Cara Michaels’ Picture Choice: 2
Title: Rainy Days Are Here Again
Ahead of me, the sun peeked through the curtains of clouds shrouding the city in rain. I held my umbrella overhead, shielding my head and shoulders from the worst of the heavy, cold drops. Nothing stopped the splashing as they hit ground like miniature bombs, their blasts soaking my legs and shoes. A woman ran beneath the stony arch of an overpass, closing her umbrella, chasing the promise of the sun.
Me? I loved the rain. Nothing like a good soak to freshen the air and earth. I whistled as I walked, laughing to myself as people scurried like rats on a sinking ship. A bell jingled to signal my arrival as I ducked into a shop advertising ‘new age’ and ‘wiccan’ blah, blah, blah. Modern names for practices older than humans. Things needed labels in this world, compartments, kept neat and just so. I rolled my eyes, stomped my wet feet on the mat just inside the door, and left my umbrella to shed some water weight.
A cheery ‘Be right with you’ came from somewhere in the back of the tiny storefront, filled to the brim. Cluttered, but in a well-loved sort of way, as though the owner couldn’t bear to part with things, even though no one wanted to buy them. Knowing the owner, I knew he’d buy a bigger shop before he gave up his treasures.
Seamus Finley, proprietor, scholar, and tea addict came out of the back room, nose buried in a book decades older than him. Possibly centuries.
“Something new for the collection, Seamus?” I asked.
His blue eyes found me over the top of the tome, crinkled at the edges with a smile the book hid. He closed the book with care, letting me see his face.
“New to me,” he said. “Fascinating account of the Dark Ages.”
“Hopefully more about the volcano and less about the woeful lack of surviving literature,” I said, “because let me tell you, the eruption impressed even me.”
He’d changed much since we’d last met. Of course… I tapped a finger against my bottom lip… that had been thirty some years ago? When he’d been fresh out of university?
“This is a pleasant surprise. I’d say I should have known a three-day rainstorm portended more than a persistent weather front, but… I doubt I would have guessed you with any amount of auguring. It’s been a long time.”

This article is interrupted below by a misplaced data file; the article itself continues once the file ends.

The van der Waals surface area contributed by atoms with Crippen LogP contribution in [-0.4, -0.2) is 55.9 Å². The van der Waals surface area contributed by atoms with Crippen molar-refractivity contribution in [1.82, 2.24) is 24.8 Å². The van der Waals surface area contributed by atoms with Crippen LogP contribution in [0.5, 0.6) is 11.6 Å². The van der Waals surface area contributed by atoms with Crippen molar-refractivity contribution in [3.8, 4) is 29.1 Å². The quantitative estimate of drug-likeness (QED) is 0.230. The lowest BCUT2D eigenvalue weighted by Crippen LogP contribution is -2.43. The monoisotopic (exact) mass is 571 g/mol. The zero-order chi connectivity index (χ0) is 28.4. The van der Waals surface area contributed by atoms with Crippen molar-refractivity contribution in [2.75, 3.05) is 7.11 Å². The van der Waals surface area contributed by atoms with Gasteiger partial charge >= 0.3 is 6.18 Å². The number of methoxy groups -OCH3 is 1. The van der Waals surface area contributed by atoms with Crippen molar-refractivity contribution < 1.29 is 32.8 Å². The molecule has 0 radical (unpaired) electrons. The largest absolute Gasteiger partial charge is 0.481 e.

His hair ran more to gray than black now, his body grown a bit thicker with age. Still handsome, though.
“Academic maturity looks good on you,” I said, my lips curling into a smile.
“And you, Shannon, look lovelier, if such a thing is possible,” he said.
My smile grew. “You remember me fondly, then.”
“Is there any other way to remember you?”
“Ah, well, I suppose it would depend on whom you ask.” I laughed, more delighted than I’d known I would be to see him again. I should have paid more attention to the time, to the years passing by.
“Dare I hope this is a social visit?” he asked.
“I’m mixing business and pleasure, as they say.”
“Of course.” He nodded.
“You are one of the few practicing druids left, Seamus,” I said. “And the only one I personally know.”
The moment passed almost before I saw the flash of disappointment in his eyes. I hoped the pleasure part of my visit would make up for it.
“What can I do for you?” he asked.
I clapped my hands together. “There’s this sun god following me, you see… And I’ve been asked—quite devotedly, I might add—to keep the storm going a few more days.”
“You’re going to drown us,” he said.
“Oh, nothing so dramatic.” I sighed. The storms never lasted, no matter how much energy I poured into them. Always, those pesky sun gods got the call to stop the rain already. “Though I can’t say what comes of this won’t make the headlines.”
Business took five minutes and a minor invocation. Happy as could be, I settled into a rocking chair, a steaming mug of Irish breakfast tea with milk and sugar cradled in my hands.
“This is perfect, Seamus.” I sipped the strong brew and hummed. Without preamble, I called upon my strongest gift—the renewal of life—and directed it toward my host.
Seamus coughed on his tea.
“What have you done?” he asked, gaze locked on his hands, youthful and strong. He stared down into his tea, breath catching at what he saw reflected. Goodness, I’d forgotten how handsome he’d been. “Give a man some warning, Shannon.”
“I believe Seamus may have retired and left his business to a younger relative,” I said. “Or if you’d like to relocate, I can assist. Favor for a favor and all.”
“I thought you said maturity looked good on me?”
“And it does. I just need to be sure you can keep up with me.” I set my cup on the counter and leaned across the glass to kiss him softly. “Care to close shop early and take a walk?”
“Just promise,” he said.
“Don’t stay gone so long next time.”
I smiled. “Deal.”
We left the umbrella behind and headed out, hand in hand. I’d argue that I hadn’t made a proper rainstorm since that Noah fellow, but hardly anyone listened to me these days so this would have to do. The sun had faded and my clouds held sway once more. At my side, Seamus hummed...
“What’s that tune? I like it.”
“Singin’ in the Rain,” he said. “It’s a classic film.”
“Indeed?” I blinked the drops from my eyelashes. “I’ve never heard it.”
“Came out the year I was born.”
I smiled so hard my cheeks ached. I’d wait a bit longer before I asked him to join me for more than just a walk. Maybe after I convinced him to take me to lunch.
Cara Michaels is the author of the Gaea’s Chosen sci-fi romance series and host of the #MenageMonday flash fiction challenge.